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The Archontics, or Archontici, were a Gnostic sect that existed in Palestine and Armenia, who arose towards the close of the 2nd century CE. They were thus called from the Greek word ἀρχοντες, "principalities", or "rulers", by reason that they held the world to have been created and ruled by malevolent Archons.
Epiphanius of Salamis seems to be the earliest Christian writer who speaks of this sect. He relates that a young priest in Palestine named Peter had been charged with heresy, deposed from the office of the priesthood and expelled by Bishop Aëtius. He fled into a part of Arabia, where there was a center of Ebionitism. In his old age, he returned to Palestine, where he lived the life of an anchorite in a cave near Jerusalem and attracted followers by the austerity of his life and the practice of extreme poverty. Shortly before the death of Constantius II (337-361), Eutactus, coming from Egypt, visited the anchorite Peter and was imbued by him with the doctrines of the sect and carried them into Greater and Lesser Armenia. Epiphanius excommunicated Peter and the sect seems to have died out soon after.
The Archontics held that there were Seven Heavens, ruled by the Demiurge surrounded by Archons begotten by him, who are the jailers of the souls. In the eighth heaven dwells the supreme Mother of light. The king or tyrant of the seventh heaven is Sabaoth, the god of the Jews, who is the father of the Devil. The Devil, dwelling upon earth, rebelled against his father, and opposed him in all things, and by Eve begot Cain and Abel. Cain slew Abel in a quarrel about their sister, whom both loved.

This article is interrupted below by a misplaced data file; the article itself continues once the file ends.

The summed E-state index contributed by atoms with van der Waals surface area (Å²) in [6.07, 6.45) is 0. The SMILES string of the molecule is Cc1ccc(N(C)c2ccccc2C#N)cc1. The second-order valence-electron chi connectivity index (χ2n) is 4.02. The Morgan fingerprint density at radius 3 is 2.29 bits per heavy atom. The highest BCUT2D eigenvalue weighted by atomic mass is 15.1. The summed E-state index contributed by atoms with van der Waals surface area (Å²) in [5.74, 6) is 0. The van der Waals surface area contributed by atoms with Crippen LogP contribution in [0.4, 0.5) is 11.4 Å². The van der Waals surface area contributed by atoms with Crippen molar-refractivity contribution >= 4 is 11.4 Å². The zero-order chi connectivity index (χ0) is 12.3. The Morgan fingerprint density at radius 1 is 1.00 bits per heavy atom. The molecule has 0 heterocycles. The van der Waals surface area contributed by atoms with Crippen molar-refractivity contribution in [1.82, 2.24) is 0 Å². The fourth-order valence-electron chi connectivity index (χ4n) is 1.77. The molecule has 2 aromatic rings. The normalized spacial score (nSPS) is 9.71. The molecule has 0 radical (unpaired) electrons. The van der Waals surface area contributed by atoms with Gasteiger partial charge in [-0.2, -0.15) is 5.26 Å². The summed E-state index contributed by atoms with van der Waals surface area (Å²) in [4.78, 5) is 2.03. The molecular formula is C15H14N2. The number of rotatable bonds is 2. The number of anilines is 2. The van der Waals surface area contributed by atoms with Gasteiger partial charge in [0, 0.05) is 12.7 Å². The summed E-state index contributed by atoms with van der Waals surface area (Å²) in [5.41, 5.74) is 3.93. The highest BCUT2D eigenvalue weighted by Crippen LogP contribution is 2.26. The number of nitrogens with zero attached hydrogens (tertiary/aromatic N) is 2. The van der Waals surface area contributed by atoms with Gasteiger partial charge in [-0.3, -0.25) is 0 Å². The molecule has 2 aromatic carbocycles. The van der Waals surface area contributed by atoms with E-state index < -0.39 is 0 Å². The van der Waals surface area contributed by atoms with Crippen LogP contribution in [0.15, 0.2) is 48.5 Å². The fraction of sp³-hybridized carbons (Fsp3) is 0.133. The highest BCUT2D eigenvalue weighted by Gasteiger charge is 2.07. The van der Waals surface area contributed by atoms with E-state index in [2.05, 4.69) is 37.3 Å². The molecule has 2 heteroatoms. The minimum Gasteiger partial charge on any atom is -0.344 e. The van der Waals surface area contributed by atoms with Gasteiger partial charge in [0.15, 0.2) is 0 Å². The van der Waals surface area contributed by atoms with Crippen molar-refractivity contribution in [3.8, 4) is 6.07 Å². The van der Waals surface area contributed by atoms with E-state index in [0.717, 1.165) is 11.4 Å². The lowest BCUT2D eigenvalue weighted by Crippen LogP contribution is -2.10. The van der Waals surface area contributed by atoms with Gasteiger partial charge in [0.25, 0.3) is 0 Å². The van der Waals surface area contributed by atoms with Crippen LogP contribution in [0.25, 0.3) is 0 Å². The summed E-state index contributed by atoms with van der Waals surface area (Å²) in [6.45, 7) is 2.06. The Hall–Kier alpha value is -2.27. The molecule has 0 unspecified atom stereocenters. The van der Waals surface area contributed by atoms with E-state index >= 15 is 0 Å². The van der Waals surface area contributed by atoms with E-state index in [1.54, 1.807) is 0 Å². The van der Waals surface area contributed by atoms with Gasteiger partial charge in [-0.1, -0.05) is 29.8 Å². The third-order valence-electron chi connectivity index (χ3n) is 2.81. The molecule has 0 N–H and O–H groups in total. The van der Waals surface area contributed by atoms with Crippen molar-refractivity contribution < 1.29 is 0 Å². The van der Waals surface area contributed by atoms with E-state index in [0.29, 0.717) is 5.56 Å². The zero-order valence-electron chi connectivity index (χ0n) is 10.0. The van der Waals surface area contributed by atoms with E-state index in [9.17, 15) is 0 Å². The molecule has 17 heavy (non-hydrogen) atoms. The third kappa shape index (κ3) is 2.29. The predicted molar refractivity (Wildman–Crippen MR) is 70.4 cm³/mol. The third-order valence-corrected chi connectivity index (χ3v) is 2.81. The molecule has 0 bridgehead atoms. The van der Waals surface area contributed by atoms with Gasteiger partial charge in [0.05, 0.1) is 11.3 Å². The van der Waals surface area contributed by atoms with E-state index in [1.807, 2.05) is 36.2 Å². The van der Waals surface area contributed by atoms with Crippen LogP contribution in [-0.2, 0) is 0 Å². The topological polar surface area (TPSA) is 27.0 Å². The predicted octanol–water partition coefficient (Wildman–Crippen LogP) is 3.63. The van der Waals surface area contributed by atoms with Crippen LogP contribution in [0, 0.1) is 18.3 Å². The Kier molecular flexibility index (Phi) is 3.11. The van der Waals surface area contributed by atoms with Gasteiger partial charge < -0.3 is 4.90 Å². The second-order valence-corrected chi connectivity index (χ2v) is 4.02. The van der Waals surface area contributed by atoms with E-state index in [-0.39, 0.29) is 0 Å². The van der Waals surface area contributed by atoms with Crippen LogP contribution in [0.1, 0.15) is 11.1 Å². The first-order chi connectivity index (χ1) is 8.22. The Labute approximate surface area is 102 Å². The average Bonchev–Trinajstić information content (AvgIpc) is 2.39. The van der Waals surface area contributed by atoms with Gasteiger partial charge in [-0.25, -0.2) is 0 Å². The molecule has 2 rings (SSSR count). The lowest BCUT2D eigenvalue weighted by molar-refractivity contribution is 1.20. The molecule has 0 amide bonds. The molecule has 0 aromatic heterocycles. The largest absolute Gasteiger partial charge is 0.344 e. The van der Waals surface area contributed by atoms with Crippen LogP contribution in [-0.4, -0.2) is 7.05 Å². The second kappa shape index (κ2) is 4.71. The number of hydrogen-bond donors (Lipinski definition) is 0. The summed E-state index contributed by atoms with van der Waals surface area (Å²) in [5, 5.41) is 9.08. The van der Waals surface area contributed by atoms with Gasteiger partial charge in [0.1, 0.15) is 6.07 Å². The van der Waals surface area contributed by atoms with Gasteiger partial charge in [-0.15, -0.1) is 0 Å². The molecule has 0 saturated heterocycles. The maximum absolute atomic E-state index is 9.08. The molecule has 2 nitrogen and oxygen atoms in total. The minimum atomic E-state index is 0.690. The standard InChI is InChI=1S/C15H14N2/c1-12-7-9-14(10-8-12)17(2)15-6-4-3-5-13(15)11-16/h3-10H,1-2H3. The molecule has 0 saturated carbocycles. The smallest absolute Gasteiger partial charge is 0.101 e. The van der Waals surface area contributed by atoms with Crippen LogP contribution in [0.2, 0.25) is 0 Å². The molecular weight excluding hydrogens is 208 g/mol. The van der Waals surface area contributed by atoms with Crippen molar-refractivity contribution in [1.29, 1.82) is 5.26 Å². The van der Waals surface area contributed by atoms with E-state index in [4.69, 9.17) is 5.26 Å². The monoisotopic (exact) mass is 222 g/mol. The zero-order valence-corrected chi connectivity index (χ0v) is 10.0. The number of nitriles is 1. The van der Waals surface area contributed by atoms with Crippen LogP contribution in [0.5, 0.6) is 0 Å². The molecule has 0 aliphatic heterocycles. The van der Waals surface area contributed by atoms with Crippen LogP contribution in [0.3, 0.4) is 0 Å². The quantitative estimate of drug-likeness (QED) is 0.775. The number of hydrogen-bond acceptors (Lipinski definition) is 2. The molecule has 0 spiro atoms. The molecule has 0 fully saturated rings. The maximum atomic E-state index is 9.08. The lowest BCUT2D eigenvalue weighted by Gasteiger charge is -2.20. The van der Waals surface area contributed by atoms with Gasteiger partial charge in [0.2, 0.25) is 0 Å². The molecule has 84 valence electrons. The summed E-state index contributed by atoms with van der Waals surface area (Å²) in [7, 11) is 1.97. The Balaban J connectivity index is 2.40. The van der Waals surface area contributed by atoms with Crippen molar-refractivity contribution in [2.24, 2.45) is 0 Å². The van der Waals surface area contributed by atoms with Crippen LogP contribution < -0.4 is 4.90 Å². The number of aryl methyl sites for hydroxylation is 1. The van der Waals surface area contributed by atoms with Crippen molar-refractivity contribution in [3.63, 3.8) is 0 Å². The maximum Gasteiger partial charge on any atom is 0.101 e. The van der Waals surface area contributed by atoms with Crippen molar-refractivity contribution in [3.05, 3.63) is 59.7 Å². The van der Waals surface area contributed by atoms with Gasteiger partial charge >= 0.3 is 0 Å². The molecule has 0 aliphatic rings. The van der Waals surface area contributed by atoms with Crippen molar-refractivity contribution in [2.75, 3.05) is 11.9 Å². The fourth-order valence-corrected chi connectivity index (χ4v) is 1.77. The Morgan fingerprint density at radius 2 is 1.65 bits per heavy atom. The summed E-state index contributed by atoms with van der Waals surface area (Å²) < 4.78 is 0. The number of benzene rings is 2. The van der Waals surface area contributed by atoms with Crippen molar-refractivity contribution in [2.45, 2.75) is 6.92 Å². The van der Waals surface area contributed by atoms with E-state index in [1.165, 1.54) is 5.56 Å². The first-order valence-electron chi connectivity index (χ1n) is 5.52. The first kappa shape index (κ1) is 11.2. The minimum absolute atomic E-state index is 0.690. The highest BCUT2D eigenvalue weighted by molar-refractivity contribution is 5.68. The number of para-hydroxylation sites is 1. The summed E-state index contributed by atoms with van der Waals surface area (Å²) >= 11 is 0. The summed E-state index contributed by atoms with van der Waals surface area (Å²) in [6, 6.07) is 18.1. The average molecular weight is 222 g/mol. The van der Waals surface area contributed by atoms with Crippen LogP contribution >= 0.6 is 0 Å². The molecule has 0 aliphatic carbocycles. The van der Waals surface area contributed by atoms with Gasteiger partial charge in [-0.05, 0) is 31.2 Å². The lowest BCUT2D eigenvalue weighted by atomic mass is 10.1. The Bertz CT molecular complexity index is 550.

"They say," records Epiphanius, "that the soul is the food of the Archons and Powers without which they cannot live, because she is of the dew from above and gives them strength. When she has become imbued with knowledge ... she ascends to heaven and gives a defence before each Power and thus mounts beyond them to the upper Mother and Father of the All whence she came down into this world."
"Some of them", continues Epiphanius, "pretend to fast after the manner of the monks, deceiving the simple, and boast of having renounced all property." Theodoret reports that it was the practice of some to pour oil and water on the heads of the dead, thereby rendering them invisible to the Archons and withdrawing them from their power. However, Epiphanius states that "they condemn baptism and reject the participation of the Holy Mysteries as something introduced by the tyrant Sabaoth, and teach other fables full of impiety."
Their apocryphal books included:
- 12px This article incorporates text from a publication now in the public domain: Herbermann, Charles, ed (1913). Catholic Encyclopedia. Robert Appleton Company.
- 15px This article incorporates content from the 1728 Cyclopaedia, a publication in the public domain. 
- Jonas, Hans (1958). The Gnostic Religion. p. 169.
- Layton, Bentley (1987). The Gnostic Scriptures. Doubleday. pp. 191–198.